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Gigabyte's GA-MA790FX-DQ6  (Source: Gigabyte)

ASUS M3A32-MVP Deluxe WiFi  (Source: ASUS)
Gigabyte and ASUS debut new RD790-based boards.

ASUS and Gigabyte both announced boards based on AMD's 790FX chipset. The AMD 790FX is the successor to AMD's dated 580X chipset and serves as AMD's new primary single and dual-processor platform. The new boards come with support for AMD's latest features, including compatability with AMD's upcoming Quad-Core desktop Phenom processors.

ASUS officially launched its M3A-MVP Deluxe WiFi, which comes with the latest bells and whistles. Highlights of the board include support for HyperTransport 3.0, 8-channel HD Audio, and Crossfire-support.

The most unique feature of the board, though, is its cooling system. Avid overclockers will be please to know that the board's memory slots come fitted with heatsinks that are connected to the central cooling system. The board's entire cooling system is passive, translating to less overall system noise, and is made of copper.

In addition to ASUS, Gigabyte is also releasing its first RD790 board, the Gigabyte GA-MA790FX-DQ6 Ultra Durable motherboard.

The board features support for AMD AM2+ Phenom desktop processors along with support for AM2 Athlon 64 processors and HyperTransport 3.0. The board also comes with 4 PCIe 2.0 slots, meaning it support ATI CrossFireX multi-GPU technology.

Similar to the M3A-MVP, the GA-MA790FX-DQ6 also comes based on a passive cooling system made out of copper, however, it doesn't include cooling for memory.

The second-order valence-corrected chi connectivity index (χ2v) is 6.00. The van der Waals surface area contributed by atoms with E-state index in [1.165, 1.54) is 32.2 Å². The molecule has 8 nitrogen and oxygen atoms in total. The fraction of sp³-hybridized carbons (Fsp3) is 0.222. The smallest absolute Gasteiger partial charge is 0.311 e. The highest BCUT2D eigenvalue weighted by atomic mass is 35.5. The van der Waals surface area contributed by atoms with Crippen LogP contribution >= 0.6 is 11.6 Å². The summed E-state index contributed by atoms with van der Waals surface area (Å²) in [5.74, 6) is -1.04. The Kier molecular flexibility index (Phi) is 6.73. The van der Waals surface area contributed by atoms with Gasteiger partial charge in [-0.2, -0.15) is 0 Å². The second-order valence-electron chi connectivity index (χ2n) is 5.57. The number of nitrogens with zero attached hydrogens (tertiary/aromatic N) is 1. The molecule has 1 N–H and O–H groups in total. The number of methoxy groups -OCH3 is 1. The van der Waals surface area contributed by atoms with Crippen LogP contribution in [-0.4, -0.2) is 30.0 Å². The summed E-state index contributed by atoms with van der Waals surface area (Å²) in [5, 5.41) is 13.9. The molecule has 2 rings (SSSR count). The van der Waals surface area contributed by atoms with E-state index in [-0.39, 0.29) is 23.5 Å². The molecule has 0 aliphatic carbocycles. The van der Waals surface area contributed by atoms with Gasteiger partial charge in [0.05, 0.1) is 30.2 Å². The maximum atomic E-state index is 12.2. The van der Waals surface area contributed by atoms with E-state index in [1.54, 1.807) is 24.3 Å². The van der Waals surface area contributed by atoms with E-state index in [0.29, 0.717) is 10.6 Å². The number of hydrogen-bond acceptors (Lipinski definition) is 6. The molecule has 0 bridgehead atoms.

Gigabyte will also introduce two slightly cut down version of RD790, the GA-MA790FX-DS5 and the GA-MA780X-DS4.  The GA-MA780X-DS4 will only feature a single PCIe x16 lane.

MSI previously also announced its 790FX-based motherboard. The board supports Triple-Play Technology along with ATI CrossFireX multi-GPU technology.




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By Le Québécois on 10/26/2007 3:39:49 PM , Rating: 2
Well, it's a little bit like "The chicken or the egg?"...

You have to begin somewhere. The more motherboard comes with eSATA, the more people will use it. Yes, USB is ok, but eSATA is even better and don't need any "bridges" in the external drive enclosure, you just need a adapter.


"Intel is investing heavily (think gazillions of dollars and bazillions of engineering man hours) in resources to create an Intel host controllers spec in order to speed time to market of the USB 3.0 technology." -- Intel blogger Nick Knupffer
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